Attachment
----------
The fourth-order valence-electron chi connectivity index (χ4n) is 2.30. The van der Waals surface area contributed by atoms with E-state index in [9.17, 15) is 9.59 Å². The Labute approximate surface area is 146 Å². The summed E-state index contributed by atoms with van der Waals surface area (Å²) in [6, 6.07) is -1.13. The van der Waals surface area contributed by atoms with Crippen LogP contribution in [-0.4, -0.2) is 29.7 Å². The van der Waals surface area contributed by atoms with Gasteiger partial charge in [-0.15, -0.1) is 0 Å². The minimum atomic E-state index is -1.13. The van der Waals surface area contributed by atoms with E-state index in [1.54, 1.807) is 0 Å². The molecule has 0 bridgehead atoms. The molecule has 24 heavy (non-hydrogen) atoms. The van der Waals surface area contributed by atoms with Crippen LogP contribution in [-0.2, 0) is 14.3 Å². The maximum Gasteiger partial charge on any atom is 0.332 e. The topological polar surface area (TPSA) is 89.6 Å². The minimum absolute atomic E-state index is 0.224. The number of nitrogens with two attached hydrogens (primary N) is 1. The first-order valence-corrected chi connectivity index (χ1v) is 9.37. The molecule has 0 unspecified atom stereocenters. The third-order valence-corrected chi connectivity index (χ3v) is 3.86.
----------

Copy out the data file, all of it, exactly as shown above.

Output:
The fourth-order valence-electron chi connectivity index (χ4n) is 2.30. The van der Waals surface area contributed by atoms with E-state index in [9.17, 15) is 9.59 Å². The Labute approximate surface area is 146 Å². The summed E-state index contributed by atoms with van der Waals surface area (Å²) in [6, 6.07) is -1.13. The van der Waals surface area contributed by atoms with Crippen LogP contribution in [-0.4, -0.2) is 29.7 Å². The van der Waals surface area contributed by atoms with Gasteiger partial charge in [-0.15, -0.1) is 0 Å². The minimum atomic E-state index is -1.13. The van der Waals surface area contributed by atoms with E-state index in [1.54, 1.807) is 0 Å². The molecule has 0 bridgehead atoms. The molecule has 24 heavy (non-hydrogen) atoms. The van der Waals surface area contributed by atoms with Crippen LogP contribution in [-0.2, 0) is 14.3 Å². The maximum Gasteiger partial charge on any atom is 0.332 e. The topological polar surface area (TPSA) is 89.6 Å². The minimum absolute atomic E-state index is 0.224. The number of nitrogens with two attached hydrogens (primary N) is 1. The first-order valence-corrected chi connectivity index (χ1v) is 9.37. The molecule has 0 unspecified atom stereocenters. The third-order valence-corrected chi connectivity index (χ3v) is 3.86.